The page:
<p><strong>Bombetoka Bay, Madagascar, 2000</strong></p><p>Islands and sandbars have formed where the Betsiboka River flows into the Mozambique Channel. The past few decades have seen a dramatic increase in the amount of sediment moved by the river and deposited in the estuary. Dense vegetation is deep green, and water is sapphire, tinged with pink where sediment is particularly thick.</p>
<p><strong>Great Salt Desert, Iran, 2003</strong></p><p>A mix of salt marshes, mud flats, wadis, steppes and desert plateaus color the landscape of Iran's Great Salt Desert, Dasht-e Kavir. The region covers an area of more than 29,000 square miles. Dramatic daily temperature swings and violent storms are the norm, and extreme heat leaves the marshes and mud grounds with crusts of salt.</p>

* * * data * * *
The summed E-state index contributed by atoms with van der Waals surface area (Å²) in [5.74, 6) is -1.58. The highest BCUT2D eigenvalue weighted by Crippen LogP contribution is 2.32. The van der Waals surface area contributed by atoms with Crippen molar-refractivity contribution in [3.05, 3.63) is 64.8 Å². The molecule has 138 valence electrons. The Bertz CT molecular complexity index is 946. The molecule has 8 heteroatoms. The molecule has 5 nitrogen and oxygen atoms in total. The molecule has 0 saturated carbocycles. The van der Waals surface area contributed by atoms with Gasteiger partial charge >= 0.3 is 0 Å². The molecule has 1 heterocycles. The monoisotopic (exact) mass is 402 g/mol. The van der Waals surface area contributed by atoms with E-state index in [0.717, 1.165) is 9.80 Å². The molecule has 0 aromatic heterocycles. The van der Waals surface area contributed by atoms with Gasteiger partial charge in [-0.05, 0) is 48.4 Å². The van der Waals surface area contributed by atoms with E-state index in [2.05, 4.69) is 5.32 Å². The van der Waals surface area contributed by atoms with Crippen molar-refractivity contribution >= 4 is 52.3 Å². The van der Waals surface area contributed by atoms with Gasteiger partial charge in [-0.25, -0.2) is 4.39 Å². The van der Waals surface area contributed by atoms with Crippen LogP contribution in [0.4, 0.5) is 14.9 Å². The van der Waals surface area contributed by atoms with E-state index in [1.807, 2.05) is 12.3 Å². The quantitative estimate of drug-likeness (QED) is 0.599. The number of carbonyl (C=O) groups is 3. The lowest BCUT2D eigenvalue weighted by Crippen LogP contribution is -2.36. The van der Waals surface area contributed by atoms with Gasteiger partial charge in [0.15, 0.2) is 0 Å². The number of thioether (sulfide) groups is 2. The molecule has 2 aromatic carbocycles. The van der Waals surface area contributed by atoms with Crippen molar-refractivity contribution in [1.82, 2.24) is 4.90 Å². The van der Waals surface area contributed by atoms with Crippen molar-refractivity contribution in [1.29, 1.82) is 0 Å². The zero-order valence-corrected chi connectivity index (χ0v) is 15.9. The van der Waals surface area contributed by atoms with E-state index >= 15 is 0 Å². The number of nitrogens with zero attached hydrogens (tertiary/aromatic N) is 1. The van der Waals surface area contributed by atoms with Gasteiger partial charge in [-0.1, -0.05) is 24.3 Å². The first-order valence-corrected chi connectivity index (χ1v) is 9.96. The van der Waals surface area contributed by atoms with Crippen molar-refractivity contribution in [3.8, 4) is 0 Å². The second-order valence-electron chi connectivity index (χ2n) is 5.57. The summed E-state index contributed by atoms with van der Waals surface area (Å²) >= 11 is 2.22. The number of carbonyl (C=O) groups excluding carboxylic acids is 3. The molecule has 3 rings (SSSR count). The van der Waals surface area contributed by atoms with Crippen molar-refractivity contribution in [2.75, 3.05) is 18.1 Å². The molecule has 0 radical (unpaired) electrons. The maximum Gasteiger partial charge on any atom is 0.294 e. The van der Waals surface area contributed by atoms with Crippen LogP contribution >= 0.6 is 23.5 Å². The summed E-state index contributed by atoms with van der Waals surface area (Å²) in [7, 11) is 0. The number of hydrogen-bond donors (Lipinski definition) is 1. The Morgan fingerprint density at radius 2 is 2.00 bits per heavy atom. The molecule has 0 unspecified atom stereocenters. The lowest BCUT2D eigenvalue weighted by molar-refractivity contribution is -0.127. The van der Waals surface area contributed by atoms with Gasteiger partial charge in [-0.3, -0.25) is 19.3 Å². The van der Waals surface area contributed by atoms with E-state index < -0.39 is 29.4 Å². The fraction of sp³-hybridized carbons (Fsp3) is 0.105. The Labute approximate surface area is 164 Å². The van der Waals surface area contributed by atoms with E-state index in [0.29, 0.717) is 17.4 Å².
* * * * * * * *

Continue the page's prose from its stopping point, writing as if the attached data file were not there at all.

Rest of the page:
<p><strong>Carnegie Lake</strong><strong>, Australia</strong><strong>, 1999</strong></p><p>Carnegie Lake in Western Australia fills with water only during periods of significant rainfall. In dry years, it is reduced to a muddy marsh. Flooded areas appear dark blue or black, vegetation appears in shades of dark and light green, and sands, soils and minerals appear in a variety of colors.</p>
<p><strong>Ice Waves, Greenland, 2001</strong></p><p>The undulating swirls shown here along the eastern coast of Greenland are slurries of sea ice, newly calved icebergs, and older weathered bergs. During the summer melting season, the southward-flowing East Greenland Current twirls these mixtures into stunning shapes. The exposed rock of mountain peaks are tinted red.</p>